244 F2d 74 Cathcart v. United States

244 F.2d 74

Ivan L. CATHCART, Appellant,
UNITED STATES of America, Appellee.

No. 5544.

United States Court of Appeals Tenth Circuit.

April 26, 1957.

Writ of Certiorari Denied June 17, 1957.
See 77 S.Ct. 1387.

Leland M. Coulter, Denver, Colo., was on brief for appellant.

William G. Walton, Cheyenne, Wyo. (John F. Raper, Jr., Cheyenne, Wyo., was with him on the brief), for appellee.

Before MURRAH, PICKETT and LEWIS, Circuit Judges.


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The appellant appeals from a conviction and judgment upon an information alleging that he 'did unlawfully and knowingly steal and did aid and abet in stealing from a railroad car * * * moving in interstate commerce and from a passenger thereon' a mink cape in violation of Section 659 of Title 18 U.S.C.


The information, says the appellant, fails to allege a cognizable offense since on its face there was no theft from an interstate 'shipment'. Such argument is without merit. The statute expressly provides that 'Whoever * * * steals, or unlawfully takes * * * from any railroad car * * * operated by any common carrier moving in interstate * * * commerce or from any passenger thereon any * * * goods, or chattels, or * * * receives, or has in his possession * * * goods * * * knowing the same to have been * * * stolen' shall be fined not more than $5,000 or imprisoned for more than ten years, or both.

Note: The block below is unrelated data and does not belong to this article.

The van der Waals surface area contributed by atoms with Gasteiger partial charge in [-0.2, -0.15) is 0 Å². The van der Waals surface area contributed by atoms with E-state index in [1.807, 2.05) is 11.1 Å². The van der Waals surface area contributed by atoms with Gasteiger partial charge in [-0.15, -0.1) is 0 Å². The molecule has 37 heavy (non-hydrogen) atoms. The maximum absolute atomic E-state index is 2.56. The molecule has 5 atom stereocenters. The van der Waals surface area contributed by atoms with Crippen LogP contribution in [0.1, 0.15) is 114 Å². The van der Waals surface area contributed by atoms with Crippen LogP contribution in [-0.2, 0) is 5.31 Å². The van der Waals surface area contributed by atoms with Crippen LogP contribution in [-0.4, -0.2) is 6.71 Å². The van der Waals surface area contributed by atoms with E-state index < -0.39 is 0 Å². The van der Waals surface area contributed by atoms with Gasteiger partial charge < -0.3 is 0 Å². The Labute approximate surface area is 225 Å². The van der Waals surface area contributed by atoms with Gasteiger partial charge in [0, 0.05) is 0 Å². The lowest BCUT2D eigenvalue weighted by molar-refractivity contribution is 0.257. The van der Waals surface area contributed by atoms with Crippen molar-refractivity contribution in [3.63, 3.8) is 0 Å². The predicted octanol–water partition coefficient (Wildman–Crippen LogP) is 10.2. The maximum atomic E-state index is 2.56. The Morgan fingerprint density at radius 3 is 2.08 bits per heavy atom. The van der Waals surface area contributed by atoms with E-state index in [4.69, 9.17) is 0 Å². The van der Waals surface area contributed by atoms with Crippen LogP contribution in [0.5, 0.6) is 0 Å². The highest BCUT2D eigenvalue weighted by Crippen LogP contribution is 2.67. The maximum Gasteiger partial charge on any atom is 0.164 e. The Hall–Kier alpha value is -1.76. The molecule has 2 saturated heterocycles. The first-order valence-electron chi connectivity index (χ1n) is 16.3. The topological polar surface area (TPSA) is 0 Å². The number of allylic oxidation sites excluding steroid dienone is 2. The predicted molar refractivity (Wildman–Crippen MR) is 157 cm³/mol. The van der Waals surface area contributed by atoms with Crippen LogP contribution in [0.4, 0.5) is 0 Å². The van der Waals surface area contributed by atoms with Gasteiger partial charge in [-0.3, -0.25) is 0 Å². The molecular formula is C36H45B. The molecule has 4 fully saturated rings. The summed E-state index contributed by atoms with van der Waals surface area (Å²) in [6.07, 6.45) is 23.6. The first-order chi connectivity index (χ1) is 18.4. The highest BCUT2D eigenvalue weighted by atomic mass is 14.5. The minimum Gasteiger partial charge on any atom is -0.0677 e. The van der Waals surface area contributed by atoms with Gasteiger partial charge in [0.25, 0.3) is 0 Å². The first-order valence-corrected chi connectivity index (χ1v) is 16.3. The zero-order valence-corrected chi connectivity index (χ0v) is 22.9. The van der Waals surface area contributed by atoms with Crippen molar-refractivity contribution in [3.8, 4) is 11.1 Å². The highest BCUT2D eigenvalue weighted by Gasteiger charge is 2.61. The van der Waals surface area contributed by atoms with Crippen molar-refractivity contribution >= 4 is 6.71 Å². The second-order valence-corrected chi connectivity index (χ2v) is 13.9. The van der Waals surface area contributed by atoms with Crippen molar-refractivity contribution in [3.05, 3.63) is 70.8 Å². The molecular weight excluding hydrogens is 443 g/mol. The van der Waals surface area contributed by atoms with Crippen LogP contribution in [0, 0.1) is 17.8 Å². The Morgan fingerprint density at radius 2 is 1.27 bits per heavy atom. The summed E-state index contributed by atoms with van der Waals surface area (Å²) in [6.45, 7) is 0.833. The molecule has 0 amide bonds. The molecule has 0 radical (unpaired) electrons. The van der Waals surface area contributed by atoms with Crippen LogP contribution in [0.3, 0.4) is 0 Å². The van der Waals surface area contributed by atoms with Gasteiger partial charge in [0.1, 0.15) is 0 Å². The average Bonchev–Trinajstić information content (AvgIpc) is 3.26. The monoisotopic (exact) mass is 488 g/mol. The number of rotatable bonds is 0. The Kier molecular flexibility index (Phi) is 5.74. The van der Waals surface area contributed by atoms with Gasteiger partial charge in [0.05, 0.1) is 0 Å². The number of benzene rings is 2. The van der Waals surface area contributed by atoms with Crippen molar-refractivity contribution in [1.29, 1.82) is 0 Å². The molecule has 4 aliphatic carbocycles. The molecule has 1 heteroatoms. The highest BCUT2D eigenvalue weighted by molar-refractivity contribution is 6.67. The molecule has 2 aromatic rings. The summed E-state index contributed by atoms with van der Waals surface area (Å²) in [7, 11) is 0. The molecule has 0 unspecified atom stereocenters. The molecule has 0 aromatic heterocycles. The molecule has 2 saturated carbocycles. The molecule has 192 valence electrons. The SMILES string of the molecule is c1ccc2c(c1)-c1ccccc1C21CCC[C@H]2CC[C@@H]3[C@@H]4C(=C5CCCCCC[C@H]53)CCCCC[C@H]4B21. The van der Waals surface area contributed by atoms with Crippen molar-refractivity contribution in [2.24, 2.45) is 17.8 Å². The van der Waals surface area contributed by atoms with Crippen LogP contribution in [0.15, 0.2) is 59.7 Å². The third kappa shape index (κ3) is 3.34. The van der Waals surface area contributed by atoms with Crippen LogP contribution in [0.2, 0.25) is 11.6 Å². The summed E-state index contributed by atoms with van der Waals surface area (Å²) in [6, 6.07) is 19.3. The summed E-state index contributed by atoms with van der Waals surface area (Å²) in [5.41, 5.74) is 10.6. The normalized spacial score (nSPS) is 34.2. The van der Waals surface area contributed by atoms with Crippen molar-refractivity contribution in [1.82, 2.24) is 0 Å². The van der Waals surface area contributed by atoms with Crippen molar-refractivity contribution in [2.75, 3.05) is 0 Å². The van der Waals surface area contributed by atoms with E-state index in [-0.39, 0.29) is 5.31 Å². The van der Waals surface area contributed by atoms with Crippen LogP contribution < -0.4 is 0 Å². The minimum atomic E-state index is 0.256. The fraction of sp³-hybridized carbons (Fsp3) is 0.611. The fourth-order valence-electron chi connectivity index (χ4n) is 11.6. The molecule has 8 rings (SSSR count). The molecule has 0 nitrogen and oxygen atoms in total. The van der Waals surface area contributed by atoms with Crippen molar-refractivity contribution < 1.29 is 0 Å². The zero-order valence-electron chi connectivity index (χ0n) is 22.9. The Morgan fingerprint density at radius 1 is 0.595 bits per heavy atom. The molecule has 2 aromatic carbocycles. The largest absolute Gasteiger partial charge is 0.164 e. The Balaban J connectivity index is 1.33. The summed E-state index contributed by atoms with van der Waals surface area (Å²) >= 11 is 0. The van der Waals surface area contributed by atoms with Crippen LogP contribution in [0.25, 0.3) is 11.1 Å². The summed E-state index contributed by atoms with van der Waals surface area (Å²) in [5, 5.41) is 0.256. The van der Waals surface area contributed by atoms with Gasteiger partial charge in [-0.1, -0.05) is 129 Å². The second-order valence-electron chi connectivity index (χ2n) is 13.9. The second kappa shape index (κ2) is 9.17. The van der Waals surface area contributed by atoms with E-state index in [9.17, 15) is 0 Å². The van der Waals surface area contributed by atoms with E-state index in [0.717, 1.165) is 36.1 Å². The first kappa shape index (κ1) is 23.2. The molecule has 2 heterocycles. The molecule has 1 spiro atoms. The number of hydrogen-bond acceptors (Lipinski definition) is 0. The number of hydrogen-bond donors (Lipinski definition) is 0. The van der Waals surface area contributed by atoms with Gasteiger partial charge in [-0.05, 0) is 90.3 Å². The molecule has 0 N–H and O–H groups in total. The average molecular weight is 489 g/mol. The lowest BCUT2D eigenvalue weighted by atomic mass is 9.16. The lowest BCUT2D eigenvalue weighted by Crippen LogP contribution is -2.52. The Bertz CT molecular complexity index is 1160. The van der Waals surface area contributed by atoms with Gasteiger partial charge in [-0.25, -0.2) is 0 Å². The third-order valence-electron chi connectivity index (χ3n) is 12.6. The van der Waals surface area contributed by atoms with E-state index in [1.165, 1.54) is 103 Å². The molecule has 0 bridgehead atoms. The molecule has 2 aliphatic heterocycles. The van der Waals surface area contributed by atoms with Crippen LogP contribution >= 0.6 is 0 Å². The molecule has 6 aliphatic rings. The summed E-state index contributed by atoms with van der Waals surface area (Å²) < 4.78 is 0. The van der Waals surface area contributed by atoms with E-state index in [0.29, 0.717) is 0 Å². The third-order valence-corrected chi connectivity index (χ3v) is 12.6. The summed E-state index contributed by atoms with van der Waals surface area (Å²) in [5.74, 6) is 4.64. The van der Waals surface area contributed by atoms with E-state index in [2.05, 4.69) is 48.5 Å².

Additionally, appellant takes the position that the information is defective for failing to formally plead a felonious intent. We have said that such formalities are no longer necessary or proper under the new rules of pleading. All that is required or permissible is a 'plain, concise and definite written statement of the essential facts constituting the offense.' Rule 7(c), Federal Rules of Criminal Procedure, 18 U.S.C.; see Madsen v. United States, 10 Cir., 1948, 165 F.2d 507, 509.


And, the information is likewise challenged as duplicitous, in that it alleges (1) 'did unlawfully and knowingly steal'; (2) 'and did aid and abet in stealing'; (3) 'and did unlawfully and knowingly receive and have in * * * possession' the goods in question. We have stated on numerous occasions that an indictment or information is not fatally duplicitous if couched in the language of the statute, even though it charges more than one offense in the conjunctive. McDonough v. United States, 10 Cir., 1955, 227 F.2d 402; Troutman v. United States, 10 Cir., 1938, 100 F.2d 628 and cases cited.


The judgment is Affirmed.